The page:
Obviously, it could be quite amusing. But the whole thing trots along at a very odd pitch. The primary “Eh?”-prompter is their sidekick, Denzil from Only Fools and Horses (Paul Barber), who functions as the technical side of their operation. Indeed, such is the low effort of The Invisibles' script it's genuinely surprising that he isn't actually called “Techno”. He runs a bafflingly high-spec operation from his retirement villa at the edge of the village - sending encrypted police data to Head and Clarke's mobiles at the press of a button. Reception issues - such as the fact that, in every Devon fishing village I've been to, one has to stand on a bench merely to send a text, let alone upload video film from CTU in 24 - seem neither here nor there.
In addition to this, there comes the problem of Head. While Warren Clarke turns in a solid performance as some manner of loveable-but-dim sidekick - think John Prescott in a balaclava, crashing the getaway vehicle with the words “I only need my glasses when my eyes are tired!” - Head is a slightly ... less sturdy lead. Spending more than half his time engaged in angry Cockney shouting, saying plot-establishy things such as “We've 'ung up our boots! Forgeddit!”, Head unfortunately suffers from rampant, recurring Accent Slide.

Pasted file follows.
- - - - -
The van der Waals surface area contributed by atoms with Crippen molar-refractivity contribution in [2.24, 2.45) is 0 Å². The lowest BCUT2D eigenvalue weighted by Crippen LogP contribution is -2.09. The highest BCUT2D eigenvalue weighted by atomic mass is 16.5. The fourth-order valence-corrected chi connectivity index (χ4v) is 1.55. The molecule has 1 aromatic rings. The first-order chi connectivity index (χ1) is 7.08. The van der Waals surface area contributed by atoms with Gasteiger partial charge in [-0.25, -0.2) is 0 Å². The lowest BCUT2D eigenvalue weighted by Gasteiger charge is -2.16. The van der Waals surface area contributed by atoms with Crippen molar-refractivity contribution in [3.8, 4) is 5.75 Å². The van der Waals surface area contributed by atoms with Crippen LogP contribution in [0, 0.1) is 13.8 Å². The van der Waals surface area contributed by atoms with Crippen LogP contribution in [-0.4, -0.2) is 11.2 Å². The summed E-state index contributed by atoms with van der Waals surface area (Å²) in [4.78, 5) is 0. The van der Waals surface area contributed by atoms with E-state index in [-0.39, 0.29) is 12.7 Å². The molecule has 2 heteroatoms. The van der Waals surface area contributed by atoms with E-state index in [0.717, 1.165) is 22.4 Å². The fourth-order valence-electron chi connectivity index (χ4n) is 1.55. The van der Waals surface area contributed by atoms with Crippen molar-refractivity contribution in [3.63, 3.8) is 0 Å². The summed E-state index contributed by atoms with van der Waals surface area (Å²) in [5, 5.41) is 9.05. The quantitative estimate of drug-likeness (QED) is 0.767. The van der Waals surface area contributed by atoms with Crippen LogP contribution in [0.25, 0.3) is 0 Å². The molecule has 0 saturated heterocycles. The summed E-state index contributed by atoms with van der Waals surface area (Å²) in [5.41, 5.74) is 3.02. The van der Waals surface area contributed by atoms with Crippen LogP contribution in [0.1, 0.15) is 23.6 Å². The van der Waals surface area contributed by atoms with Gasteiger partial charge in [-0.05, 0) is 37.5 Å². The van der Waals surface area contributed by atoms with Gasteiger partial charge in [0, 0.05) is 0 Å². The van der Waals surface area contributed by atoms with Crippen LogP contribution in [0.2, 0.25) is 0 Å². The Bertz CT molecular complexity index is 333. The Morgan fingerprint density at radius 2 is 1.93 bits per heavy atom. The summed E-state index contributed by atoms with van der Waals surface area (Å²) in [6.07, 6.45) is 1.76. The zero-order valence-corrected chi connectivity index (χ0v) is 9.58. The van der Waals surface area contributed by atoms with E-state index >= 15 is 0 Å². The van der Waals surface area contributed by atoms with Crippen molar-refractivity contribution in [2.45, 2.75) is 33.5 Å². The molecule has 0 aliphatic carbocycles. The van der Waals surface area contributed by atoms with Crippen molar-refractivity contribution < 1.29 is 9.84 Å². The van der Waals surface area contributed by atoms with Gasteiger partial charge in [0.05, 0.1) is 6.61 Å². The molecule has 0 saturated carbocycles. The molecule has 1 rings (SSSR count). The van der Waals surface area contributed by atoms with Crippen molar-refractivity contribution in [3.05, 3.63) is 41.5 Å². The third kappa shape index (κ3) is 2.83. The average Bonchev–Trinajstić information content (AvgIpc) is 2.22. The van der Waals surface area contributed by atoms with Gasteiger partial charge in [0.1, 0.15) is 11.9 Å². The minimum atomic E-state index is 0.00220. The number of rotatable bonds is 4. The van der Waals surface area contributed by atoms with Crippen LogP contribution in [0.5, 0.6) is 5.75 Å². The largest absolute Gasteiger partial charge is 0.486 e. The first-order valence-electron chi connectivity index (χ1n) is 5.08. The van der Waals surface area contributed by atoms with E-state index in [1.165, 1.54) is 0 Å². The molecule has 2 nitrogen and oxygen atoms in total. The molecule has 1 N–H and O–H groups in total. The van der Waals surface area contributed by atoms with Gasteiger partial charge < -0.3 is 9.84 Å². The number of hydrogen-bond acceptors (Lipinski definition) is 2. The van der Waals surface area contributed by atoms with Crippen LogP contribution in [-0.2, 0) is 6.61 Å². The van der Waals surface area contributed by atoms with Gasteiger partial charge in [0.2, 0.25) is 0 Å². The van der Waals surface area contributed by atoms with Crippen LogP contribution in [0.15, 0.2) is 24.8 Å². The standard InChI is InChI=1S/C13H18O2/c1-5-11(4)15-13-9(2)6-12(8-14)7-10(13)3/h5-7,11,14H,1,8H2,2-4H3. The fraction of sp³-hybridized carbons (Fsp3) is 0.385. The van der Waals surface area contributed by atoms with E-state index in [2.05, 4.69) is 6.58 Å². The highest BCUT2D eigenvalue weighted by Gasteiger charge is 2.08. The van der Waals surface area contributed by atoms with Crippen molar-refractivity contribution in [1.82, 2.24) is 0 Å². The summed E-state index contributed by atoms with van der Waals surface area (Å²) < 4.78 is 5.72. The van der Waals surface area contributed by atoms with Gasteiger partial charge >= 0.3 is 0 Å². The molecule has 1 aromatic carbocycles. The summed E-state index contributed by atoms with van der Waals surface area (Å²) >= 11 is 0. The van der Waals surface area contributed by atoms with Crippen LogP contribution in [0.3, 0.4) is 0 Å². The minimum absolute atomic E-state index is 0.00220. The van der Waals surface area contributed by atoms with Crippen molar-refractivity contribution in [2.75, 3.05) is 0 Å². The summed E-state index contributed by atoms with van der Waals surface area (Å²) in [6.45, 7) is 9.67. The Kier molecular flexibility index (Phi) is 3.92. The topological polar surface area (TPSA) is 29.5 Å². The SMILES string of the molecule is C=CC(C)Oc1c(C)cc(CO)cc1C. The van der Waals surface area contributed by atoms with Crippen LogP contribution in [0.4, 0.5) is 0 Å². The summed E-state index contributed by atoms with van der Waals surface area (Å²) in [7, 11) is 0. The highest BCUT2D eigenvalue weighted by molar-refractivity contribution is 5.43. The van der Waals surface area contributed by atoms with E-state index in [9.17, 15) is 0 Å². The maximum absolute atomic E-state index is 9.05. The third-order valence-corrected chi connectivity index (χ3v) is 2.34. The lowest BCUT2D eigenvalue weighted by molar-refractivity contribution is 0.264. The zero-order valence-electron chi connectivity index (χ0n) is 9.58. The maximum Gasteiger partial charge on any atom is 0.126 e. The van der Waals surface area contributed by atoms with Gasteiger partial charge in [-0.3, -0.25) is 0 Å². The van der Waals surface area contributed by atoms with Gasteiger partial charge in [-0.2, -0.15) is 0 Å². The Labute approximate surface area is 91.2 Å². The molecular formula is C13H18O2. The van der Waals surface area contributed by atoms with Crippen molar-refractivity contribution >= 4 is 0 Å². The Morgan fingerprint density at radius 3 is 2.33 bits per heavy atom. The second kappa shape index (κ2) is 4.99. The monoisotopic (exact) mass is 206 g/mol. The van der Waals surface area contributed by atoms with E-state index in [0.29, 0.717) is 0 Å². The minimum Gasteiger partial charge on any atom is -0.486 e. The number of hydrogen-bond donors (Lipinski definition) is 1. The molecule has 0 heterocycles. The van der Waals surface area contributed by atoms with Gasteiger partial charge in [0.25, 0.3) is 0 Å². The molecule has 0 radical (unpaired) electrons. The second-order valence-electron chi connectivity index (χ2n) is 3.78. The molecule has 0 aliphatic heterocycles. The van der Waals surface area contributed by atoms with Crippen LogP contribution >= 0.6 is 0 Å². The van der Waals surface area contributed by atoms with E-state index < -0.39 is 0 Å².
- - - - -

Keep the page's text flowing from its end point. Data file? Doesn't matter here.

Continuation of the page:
At times, it becomes so acute he appears to be taking part in some manner of Accent Pentathlon - one that features the events “Angry Mitchell Brother”, “Someone a Bit Posh”, and “Anthony Newley, Slightly Pissed”. One wonders why the writers insisted he be an angry wideboy. The entire show wouldn't be affected one whit if they'd looked at the character synopses, crossed out “angry wideboy”, and written “Giles from Buffy” instead. Still, it adds another fact to humanity's sum total knowledge: Anthony Head cannot do angry Cockneys. We will know that for ever, now.
Alas, millions of people having to watch something as rubbish as The Invisibles is far too high a price to pay for this information. It is best that you let me shoulder this burden alone. In a civilisation, the needs of the many outweigh the needs of the few. We need to keep things pleasant.